Oman Medical Journal [2015], Vol. 30, No. 5: 313–314

Medical Errors: Why Now and What’s Next?

Ahmed Al-Mandhari*

Department of Family Medicine and Public Health, Sultan Qaboos University Hospital, Muscat, Oman

article info

It is said in many cultures that “to err is human”. This was strongly reflected in Prophet Mohammed’s (peace be upon him) hadith which said: “All children of Adam can make mistakes, and the most gracious of them are the ones who repent from their mistakes”. This hadith reflects a basic physical, mental, and emotional concept that faces human beings: error.

Such a concept is also applicable to healthcare services, given the inherent limitations of human performance in terms of power, ability to deal effectively with large amounts of information and memory, and the complicated nature of healthcare systems. Interest in medical errors by all parties involved in healthcare services delivery has only gained momentum the last 15–20 years. This has led to changes in dealing with medical errors from a “see nothing, do nothing” approach to having an open discussion and investigation in order to identify the root cause of errors and search for preventive mechanisms.1

Such changes are attributed to various reasons. The first reason is the improved educational level of patients who have an increased awareness of their rights and responsibilities within the healthcare system, as well as increased expectations of receiving good quality care with secure safety. As a result, many healthcare systems consider patients a valuable source of information as they bring new ideas to the consultation room.2 Some systems have gone even further by including patients’ views in their planning.3 This in mind, the Directorate General of Health and Consumer Protection in Europe launched a Eurobarometer survey on the perception of medical errors in the 25 Member States and in the pre-accession and candidate countries and the Turkish Cypriot Community in 2005.4 The study found that almost four in five (78%) European Union citizens classify medical errors as an important problem in their country. The study also found out that 38% and 40% of respondents rank the issue as very and fairly important, respectively. Similarly, a study assessing community perception of medical errors in Oman showed that 79% of the respondents believed they knew what was meant by medical errors.5 Of these, 35% were related to wrong prescribing of medication while 29% were related to wrong diagnosis.

The second reason for such high attention is the poor quality of care with high incidences of medical errors as shown by many studies.6,7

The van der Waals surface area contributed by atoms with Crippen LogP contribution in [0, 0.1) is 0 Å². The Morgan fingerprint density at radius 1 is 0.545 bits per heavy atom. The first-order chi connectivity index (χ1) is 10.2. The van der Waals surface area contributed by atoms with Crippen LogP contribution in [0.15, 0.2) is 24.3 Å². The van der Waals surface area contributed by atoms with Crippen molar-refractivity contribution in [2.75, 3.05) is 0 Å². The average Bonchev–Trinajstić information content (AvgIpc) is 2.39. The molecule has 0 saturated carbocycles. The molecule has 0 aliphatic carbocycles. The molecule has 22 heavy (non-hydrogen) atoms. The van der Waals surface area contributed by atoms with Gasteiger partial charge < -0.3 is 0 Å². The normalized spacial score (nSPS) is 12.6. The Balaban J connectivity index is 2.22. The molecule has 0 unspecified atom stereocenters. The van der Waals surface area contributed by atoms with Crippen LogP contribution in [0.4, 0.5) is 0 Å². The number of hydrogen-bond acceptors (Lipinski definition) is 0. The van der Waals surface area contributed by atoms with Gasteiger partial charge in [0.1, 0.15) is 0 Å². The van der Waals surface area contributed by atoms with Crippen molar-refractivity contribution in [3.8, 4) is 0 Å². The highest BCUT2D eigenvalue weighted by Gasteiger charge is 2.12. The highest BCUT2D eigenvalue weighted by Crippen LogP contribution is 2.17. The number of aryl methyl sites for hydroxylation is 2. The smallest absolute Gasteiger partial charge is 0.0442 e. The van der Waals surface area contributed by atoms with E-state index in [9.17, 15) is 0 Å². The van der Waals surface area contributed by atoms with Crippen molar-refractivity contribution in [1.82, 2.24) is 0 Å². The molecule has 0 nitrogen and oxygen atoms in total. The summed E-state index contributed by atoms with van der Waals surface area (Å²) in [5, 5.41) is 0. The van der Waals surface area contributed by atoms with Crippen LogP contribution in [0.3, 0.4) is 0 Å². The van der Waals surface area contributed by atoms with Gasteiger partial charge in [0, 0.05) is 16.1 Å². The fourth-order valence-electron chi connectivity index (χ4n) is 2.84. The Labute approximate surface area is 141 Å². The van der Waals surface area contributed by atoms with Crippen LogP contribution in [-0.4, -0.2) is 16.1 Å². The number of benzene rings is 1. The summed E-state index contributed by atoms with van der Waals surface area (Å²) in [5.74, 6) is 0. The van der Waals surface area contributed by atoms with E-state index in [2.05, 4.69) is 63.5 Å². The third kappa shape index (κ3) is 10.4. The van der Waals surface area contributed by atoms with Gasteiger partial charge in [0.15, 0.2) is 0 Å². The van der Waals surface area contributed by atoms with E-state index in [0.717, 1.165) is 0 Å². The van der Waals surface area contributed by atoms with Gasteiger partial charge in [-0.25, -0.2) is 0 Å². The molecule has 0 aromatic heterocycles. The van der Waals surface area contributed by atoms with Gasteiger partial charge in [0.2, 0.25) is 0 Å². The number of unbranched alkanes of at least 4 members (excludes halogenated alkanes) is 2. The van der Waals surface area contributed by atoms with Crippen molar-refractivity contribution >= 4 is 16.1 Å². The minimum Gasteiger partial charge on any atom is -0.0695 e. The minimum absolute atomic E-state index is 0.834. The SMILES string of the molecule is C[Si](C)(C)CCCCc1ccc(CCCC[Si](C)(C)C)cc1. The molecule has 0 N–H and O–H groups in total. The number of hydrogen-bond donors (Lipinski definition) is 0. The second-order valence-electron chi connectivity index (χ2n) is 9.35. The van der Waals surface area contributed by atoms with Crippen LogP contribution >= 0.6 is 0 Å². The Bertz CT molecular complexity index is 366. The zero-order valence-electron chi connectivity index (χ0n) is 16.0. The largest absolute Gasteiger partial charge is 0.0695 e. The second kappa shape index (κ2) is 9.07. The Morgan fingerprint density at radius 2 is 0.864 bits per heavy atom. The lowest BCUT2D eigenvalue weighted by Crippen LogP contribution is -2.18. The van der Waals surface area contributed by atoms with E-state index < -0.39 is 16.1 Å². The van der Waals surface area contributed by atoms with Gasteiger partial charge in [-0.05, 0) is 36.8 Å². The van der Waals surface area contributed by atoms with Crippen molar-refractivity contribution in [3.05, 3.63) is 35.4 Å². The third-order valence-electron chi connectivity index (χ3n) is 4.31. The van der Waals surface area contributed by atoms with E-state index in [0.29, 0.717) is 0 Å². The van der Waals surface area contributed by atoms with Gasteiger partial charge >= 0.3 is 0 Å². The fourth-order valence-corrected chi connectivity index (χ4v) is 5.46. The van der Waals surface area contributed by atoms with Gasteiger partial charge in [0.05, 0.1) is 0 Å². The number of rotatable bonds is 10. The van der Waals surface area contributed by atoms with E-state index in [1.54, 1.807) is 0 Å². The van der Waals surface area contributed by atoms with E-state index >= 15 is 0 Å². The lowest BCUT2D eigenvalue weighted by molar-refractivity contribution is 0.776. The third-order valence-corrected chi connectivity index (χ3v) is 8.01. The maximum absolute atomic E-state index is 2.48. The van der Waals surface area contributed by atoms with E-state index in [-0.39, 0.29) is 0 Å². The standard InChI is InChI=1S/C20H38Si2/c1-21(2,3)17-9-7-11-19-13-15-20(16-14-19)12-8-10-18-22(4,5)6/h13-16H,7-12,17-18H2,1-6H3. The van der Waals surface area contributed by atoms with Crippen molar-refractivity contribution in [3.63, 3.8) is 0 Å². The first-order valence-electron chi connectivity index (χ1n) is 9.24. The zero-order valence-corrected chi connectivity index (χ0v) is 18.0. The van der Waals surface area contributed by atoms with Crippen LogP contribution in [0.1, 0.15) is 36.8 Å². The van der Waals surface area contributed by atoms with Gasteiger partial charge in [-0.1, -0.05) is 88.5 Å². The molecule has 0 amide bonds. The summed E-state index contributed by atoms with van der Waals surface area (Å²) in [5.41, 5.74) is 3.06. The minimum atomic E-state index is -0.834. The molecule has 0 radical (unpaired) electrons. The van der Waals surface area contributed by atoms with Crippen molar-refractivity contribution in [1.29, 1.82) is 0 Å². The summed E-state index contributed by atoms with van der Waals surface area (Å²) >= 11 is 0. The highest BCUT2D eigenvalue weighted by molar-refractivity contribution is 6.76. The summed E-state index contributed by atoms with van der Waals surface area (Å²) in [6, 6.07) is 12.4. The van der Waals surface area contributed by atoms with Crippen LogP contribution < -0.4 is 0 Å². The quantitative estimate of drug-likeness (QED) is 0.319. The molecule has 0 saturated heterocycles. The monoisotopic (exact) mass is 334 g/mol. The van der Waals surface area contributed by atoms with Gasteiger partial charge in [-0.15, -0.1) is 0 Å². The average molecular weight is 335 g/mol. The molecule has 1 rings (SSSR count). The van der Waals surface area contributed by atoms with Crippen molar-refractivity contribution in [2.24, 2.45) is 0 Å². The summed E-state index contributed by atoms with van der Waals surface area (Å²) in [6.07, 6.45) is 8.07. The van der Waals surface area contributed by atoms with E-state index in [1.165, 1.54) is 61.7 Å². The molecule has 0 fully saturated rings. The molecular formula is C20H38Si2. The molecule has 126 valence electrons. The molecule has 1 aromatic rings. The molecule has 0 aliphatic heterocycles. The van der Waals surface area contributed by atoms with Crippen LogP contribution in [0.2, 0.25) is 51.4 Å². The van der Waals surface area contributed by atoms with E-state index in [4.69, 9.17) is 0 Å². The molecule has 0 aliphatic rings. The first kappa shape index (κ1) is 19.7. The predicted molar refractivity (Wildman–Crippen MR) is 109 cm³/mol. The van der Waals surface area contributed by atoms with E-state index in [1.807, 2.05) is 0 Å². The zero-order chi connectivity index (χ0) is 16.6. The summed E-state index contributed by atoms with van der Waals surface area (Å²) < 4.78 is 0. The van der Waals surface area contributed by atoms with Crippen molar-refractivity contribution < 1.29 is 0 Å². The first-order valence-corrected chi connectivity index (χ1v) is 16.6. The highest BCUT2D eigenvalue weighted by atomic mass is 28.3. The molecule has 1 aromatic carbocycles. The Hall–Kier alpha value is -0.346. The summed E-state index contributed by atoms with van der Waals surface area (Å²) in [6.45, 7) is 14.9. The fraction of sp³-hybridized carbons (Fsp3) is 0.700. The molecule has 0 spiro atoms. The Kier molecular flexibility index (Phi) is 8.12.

The third reason is the change in disease trends that has been witnessed by many healthcare systems from dealing with acute, mostly infectious diseases, which usually require few visits to the healthcare facility, to chronic diseases that require regular and frequent visits. The chronic nature of these illnesses exposes patients to multiple investigations and medications that ultimately carry the risk of exposure to errors or at least side effects or complications.8

The fourth reason is the hazardous and complicated nature of the healthcare system, compared to other industrial systems.9 For example, delivering a single dose of medication is the end-result of a complicated process that involves 10–15 steps10; each step carries its own chance of error by the staff carrying out that step with higher chances of committing an error as the number of steps increases, thus placing patients at more risk.11 Such nature has prompted many professional bodies to create solid sets of activities that assure patients safety.12

The fifth reason is the role of media in bringing medical errors to light and spreading stories of adverse events to community members.13 However, community members may get misled by some of the stories they read or hear. Furthermore, people may leave the consultation without being made aware of either their diagnosis or their management plan. These may lead community members to misinterpret expected side effects or complications as medical errors.5

Eventually, the reasons outlined play a major role in bringing patient safety to the frontline of discussions by all those involved in healthcare services delivery in Oman.14 However, there remains areas that needs to be considered in order to have an “error-proof” system, such as developing capacity building programs for healthcare professionals on patients safety as well as developing a supportive patient safety culture within our organizations.15


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